Yet as the team struggled to get the drone’s various components working seamlessly together, one deadline after another came and went, according to a former employee. Jeff Wilke, who then ran Amazon’s consumer division, wanted to demonstrate the drone at a 2019 tech conference and announce that deliveries would begin by the end of that year. During a meeting with the drone team, he shared the goal to make sure everyone was on the same page. Employees knew the timing was unrealistic but dared not challenge him, according to people who were there.
Wilke showed off the drone at a Las Vegas hotel, playing video of it operating and touting the potential upsides for customers. He didn’t provide a date for the start of deliveries, saying they’d begin in “months.” Several employees watching the presentation recall thinking Kimchi wouldn’t be around much longer. The following year, the drone program became part of Amazon’s operations team, another sign executives wanted to move things along, and Kimchi was out as the boss. He left Amazon later that year.
“He overpromised and underdelivered,” said one former employee, who requested anonymity to discuss an internal matter. “That said, I think if the guy wasn’t so positive, or overambitious about the timelines, I don’t know if Prime Air would exist.” Kimchi declined to comment.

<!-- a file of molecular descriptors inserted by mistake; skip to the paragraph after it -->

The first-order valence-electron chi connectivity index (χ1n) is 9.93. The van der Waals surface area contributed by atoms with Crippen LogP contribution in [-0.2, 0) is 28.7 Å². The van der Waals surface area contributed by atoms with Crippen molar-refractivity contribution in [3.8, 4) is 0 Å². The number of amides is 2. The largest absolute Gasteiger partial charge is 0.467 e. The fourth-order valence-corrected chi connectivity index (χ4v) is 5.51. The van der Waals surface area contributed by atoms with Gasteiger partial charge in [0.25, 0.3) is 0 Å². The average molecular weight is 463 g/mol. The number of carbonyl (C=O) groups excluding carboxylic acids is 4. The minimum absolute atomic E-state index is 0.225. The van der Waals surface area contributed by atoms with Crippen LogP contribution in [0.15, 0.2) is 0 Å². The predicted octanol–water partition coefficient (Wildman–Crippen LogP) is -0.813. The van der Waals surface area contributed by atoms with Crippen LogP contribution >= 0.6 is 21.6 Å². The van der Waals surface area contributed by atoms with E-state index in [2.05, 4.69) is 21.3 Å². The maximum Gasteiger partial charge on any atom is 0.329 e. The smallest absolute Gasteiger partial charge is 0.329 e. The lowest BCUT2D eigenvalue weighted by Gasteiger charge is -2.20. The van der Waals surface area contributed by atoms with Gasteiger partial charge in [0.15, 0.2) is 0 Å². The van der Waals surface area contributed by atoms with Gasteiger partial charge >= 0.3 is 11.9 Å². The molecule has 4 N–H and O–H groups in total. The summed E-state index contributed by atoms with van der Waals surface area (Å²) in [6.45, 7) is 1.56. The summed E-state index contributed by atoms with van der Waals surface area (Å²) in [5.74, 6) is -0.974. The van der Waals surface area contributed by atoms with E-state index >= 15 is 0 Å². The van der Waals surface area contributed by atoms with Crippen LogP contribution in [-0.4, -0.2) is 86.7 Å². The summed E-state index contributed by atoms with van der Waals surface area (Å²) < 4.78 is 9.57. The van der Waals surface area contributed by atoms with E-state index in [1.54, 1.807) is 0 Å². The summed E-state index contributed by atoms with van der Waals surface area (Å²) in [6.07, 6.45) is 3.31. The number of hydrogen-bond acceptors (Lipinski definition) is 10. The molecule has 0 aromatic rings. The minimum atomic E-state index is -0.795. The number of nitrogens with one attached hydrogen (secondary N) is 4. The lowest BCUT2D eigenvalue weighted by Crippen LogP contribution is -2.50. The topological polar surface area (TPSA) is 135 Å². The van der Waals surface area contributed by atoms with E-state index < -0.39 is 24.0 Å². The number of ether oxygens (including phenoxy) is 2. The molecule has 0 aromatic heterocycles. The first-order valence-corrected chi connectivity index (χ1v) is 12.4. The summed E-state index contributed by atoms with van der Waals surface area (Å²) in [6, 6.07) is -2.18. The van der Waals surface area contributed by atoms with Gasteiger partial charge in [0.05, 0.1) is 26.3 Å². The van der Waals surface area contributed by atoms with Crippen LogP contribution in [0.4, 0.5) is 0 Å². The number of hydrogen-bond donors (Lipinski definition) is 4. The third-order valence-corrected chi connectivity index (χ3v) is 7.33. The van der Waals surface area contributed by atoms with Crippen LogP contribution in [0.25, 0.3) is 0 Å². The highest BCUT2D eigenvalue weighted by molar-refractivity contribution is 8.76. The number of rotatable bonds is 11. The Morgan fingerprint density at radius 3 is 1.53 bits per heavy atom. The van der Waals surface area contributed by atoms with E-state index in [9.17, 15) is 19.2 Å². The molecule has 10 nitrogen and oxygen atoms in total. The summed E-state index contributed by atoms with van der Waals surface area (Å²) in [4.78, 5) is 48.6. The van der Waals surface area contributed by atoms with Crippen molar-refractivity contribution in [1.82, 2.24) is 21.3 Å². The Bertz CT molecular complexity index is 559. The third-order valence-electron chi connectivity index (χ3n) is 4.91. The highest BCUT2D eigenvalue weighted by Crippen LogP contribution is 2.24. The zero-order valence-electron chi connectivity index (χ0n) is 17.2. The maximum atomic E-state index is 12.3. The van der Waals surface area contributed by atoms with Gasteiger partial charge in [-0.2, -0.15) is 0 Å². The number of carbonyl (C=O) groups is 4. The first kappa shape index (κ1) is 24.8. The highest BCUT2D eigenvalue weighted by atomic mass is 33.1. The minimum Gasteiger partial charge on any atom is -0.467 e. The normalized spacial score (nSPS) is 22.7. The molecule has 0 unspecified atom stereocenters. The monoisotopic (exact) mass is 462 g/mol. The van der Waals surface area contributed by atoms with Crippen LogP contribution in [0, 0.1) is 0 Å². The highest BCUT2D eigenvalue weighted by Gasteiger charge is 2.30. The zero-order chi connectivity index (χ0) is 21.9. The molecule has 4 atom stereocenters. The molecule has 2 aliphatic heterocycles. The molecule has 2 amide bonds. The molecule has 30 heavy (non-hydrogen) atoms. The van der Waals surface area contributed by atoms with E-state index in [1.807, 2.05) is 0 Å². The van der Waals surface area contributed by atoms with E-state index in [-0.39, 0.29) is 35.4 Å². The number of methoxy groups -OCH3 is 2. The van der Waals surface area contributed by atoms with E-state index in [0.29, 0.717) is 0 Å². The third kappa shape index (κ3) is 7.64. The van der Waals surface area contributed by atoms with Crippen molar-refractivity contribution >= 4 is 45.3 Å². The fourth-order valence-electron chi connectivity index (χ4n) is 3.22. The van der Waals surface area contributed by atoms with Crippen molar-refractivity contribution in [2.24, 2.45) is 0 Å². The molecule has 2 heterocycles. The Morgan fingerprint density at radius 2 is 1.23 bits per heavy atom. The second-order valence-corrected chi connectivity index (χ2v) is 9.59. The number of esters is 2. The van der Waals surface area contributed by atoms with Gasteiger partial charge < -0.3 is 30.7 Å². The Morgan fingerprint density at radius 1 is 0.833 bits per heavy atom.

In March 2020, Amazon hired David Carbon to run the drone program. The Boeing veteran arrived with baggage. A New York Times investigation had previously revealed that a Boeing 787 factory that Carbon ran in South Carolina tended to value production over safety. Several employees told the newspaper they’d been retaliated against for raising safety concerns. Though the problems predated Carbon’s arrival, they continued on his watch, the Times reported. Boeing executives defended the plant’s commitment to safety, but a month later Carbon was on his way out.
When Amazon announced his hiring internally the following year, an interim director of the drone program told the team not to believe everything they read in the press, according to current and former employees. That didn’t stop them from Googling Carbon on their smartphones during the meeting. Still, these people acknowledge that Carbon brought discipline and focus to the program. His long industry experience helped accelerate development and he began farming out some drone production. He closed facilities in England and France and moved some image-recognition work to lower-cost Costa Rica.
But current and former employees said it wasn’t long before Carbon began pushing speed over safety. Amazon didn’t make the drone chief available for an interview, but spokesperson Zammit said Carbon “has over 25 years of experience bringing aerospace innovations to scale safely and reliably, and we’re excited that he’s leading the next phase of our mission to bring 30-minute delivery by drones to customers.”
Last year, an Amazon team was preparing for a flight at a Crows Landing testing facility in California’s Central Valley about 20 miles south of Modesto. Some of the crew worried they would violate FAA testing guidelines because a farmer was driving a tractor in the flight path. After a debate, according to personnel who were there, a team leader said the test would be safe so long as the drone wasn’t directly above the farmer. They conducted the test without incident, but some employees said the boss had improperly interpreted the FAA rules.